Non-rregulatory Consents and Approvals ....................................8 Taxation Issues .............................................................................9 Jurisdictional Tax...............................................................................9 Dividends . . . . . . . . . . . . . . . . . . . . . . . . . . . . . . . . . . . . . . . . . . . . . . . . 9 Branch Profits . . . . . . . . . . . . . . . . . . . . . . . . . . . . . . . . . . . . . . . . . . . 10 Tax Treaties . . . . . . . . . . . . . . . . . . . . . . . . . . . . . . . . . . . . . . . . . . . . . 10 Share Acquisitions versus Asset Acquisitions versus Mergers . . . . 10 Net Operating Loss Carryover . . . . . . . . . . . . . . . . . . . . . . . . . . . . . . 10

Transactional Tax ............................................................................11 Documentary Stamp Tax (“DST”). . . . . . . . . . . . . . . . . . . . . . . . . . . . 11 Capital Gains Tax and Corporate Income Tax . . . . . . . . . . . . . . . . . . 11 Value-Added Tax . . . . . . . . . . . . . . . . . . . . . . . . . . . . . . . . . . . . . . . . . 12 Others . . . . . . . . . . . . . . . . . . . . . . . . . . . . . . . . . . . . . . . . . . . . . . . . . 12

Employment Issues....................................................................13 Share Acquisitions ..........................................................................13 Asset Acquisitions...........................................................................13 Mergers and Consolidations..........................................................13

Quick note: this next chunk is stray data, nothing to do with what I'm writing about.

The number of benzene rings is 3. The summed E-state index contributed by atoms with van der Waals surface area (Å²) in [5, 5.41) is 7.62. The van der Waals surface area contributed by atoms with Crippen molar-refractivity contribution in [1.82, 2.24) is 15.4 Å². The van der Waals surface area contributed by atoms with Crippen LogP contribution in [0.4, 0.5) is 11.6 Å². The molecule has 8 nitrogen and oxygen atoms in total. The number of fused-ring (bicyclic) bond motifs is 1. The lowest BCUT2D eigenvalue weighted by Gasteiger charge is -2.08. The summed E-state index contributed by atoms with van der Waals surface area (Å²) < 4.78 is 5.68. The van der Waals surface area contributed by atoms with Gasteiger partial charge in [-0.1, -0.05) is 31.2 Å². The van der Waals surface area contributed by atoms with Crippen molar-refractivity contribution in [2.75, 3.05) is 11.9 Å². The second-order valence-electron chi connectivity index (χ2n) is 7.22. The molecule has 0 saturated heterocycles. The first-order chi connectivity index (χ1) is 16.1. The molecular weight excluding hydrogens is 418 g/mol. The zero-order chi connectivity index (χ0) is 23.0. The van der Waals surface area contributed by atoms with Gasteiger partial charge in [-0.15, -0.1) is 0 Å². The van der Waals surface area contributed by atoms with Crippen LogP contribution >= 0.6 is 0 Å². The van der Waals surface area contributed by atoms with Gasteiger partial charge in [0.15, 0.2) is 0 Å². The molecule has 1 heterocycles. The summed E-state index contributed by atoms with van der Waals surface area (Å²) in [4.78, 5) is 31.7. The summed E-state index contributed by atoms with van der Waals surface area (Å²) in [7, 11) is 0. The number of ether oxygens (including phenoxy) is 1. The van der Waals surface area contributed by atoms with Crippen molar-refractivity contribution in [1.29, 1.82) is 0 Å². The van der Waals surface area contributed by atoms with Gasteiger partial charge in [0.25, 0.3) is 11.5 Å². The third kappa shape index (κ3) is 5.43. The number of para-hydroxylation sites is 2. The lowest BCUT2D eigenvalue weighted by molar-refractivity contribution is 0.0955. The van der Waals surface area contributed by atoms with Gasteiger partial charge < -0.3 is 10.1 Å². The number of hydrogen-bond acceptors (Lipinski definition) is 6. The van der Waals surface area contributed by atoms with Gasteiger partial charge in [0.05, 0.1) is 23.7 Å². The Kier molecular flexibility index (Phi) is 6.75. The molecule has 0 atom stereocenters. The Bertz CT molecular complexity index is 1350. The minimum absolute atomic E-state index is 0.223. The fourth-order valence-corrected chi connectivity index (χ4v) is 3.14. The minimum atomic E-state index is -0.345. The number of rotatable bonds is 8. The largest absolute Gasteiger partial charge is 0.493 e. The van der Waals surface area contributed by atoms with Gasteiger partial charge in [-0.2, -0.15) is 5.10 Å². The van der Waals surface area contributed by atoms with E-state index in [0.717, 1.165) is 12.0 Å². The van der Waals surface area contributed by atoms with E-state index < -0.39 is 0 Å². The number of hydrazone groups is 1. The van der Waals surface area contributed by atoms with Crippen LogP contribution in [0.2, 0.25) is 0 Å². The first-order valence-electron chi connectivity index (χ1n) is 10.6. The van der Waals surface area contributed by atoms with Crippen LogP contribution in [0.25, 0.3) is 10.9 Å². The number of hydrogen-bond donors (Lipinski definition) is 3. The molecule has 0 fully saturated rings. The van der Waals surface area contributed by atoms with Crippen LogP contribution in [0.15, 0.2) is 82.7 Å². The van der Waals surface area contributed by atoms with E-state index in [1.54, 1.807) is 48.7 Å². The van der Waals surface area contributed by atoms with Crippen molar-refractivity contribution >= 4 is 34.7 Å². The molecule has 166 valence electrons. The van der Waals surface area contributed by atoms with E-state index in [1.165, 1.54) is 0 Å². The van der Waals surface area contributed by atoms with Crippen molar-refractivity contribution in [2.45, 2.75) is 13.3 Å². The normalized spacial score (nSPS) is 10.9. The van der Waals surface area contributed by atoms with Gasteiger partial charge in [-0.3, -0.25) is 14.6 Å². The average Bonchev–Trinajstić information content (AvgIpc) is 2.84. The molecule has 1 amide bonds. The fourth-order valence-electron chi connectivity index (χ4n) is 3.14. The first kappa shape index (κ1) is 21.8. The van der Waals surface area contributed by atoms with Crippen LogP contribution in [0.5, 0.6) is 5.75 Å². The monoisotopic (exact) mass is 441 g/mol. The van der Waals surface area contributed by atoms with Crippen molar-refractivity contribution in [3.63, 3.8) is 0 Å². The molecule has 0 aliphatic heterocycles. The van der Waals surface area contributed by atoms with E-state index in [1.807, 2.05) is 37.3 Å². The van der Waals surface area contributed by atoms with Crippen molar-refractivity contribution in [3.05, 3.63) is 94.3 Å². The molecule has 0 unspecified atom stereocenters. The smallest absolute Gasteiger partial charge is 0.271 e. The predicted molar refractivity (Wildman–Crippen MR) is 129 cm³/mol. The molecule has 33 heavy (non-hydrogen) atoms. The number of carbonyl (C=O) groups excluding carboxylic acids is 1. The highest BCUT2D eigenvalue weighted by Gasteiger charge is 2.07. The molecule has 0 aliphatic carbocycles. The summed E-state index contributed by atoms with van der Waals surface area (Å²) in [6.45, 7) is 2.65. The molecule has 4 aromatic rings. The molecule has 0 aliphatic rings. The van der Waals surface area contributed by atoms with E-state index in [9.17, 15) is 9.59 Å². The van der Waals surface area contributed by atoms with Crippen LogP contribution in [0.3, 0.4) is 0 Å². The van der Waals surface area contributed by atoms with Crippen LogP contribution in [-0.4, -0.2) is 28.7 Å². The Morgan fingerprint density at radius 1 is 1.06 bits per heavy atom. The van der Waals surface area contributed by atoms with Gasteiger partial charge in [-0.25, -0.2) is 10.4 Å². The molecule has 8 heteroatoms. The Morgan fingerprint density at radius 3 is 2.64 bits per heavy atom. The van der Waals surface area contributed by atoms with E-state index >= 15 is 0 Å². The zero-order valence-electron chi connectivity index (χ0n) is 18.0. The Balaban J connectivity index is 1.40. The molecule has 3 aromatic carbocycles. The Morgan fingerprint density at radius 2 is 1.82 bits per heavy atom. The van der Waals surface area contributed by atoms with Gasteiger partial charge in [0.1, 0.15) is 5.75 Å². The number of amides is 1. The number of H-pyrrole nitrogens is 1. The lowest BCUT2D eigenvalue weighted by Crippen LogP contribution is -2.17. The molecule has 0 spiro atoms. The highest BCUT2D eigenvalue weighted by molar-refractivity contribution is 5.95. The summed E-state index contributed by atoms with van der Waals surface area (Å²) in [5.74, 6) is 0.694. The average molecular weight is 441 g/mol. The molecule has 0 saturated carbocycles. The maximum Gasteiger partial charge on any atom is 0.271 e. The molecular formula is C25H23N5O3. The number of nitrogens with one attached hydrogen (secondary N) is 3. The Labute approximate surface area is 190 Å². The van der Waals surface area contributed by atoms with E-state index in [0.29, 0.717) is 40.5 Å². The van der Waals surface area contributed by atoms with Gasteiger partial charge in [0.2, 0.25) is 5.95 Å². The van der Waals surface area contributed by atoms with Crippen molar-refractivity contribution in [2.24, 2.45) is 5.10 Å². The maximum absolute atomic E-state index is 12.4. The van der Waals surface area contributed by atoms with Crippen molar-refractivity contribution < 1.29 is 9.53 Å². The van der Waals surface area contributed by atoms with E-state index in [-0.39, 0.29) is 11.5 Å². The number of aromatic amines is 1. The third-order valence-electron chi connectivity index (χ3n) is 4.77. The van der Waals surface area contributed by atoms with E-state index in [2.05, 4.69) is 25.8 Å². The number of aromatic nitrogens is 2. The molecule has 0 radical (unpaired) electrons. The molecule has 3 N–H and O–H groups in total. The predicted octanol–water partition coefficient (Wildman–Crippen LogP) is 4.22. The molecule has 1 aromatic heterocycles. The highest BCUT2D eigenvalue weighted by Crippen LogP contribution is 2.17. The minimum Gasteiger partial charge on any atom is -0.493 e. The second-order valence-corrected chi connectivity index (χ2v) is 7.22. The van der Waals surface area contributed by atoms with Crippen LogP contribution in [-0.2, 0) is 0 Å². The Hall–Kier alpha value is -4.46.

Documentation and Due Diligence...........................................14 Preliminary Agreement - Memorandum of Understanding/Letter of Intent......................................................14 Due Diligence..................................................................................14 Documentation and Agreements ..................................................15

Share Acquisitions . . . . . . . . . . . . . . . . . . . . . . . . . . . . . . . . . . . . . . . 15 Asset Acquisitions . . . . . . . . . . . . . . . . . . . . . . . . . . . . . . . . . . . . . . . . 15 Mergers and Consolidations . . . . . . . . . . . . . . . . . . . . . . . . . . . . . . . 16

Representations and Warranties...................................................16 Provisions in an Acquisition Agreement........................................16 Completion ......................................................................................17

Considerations relating to Public Companies..........................18 Acquisition of a Substantial Shareholding....................................18 Insider Dealing . . . . . . . . . . . . . . . . . . . . . . . . . . . . . . . . . . . . . . . . . . 19 Takeovers Code . . . . . . . . . . . . . . . . . . . . . . . . . . . . . . . . . . . . . . . . . . 20 Mandatory Tender Offers . . . . . . . . . . . . . . . . . . . . . . . . . . . . . . . . . . 20 Announcements . . . . . . . . . . . . . . . . . . . . . . . . . . . . . . . . . . . . . . . . . 21 Listing Rules . . . . . . . . . . . . . . . . . . . . . . . . . . . . . . . . . . . . . . . . . . . . 21 Timetable. . . . . . . . . . . . . . . . . . . . . . . . . . . . . . . . . . . . . . . . . . . . . . . 22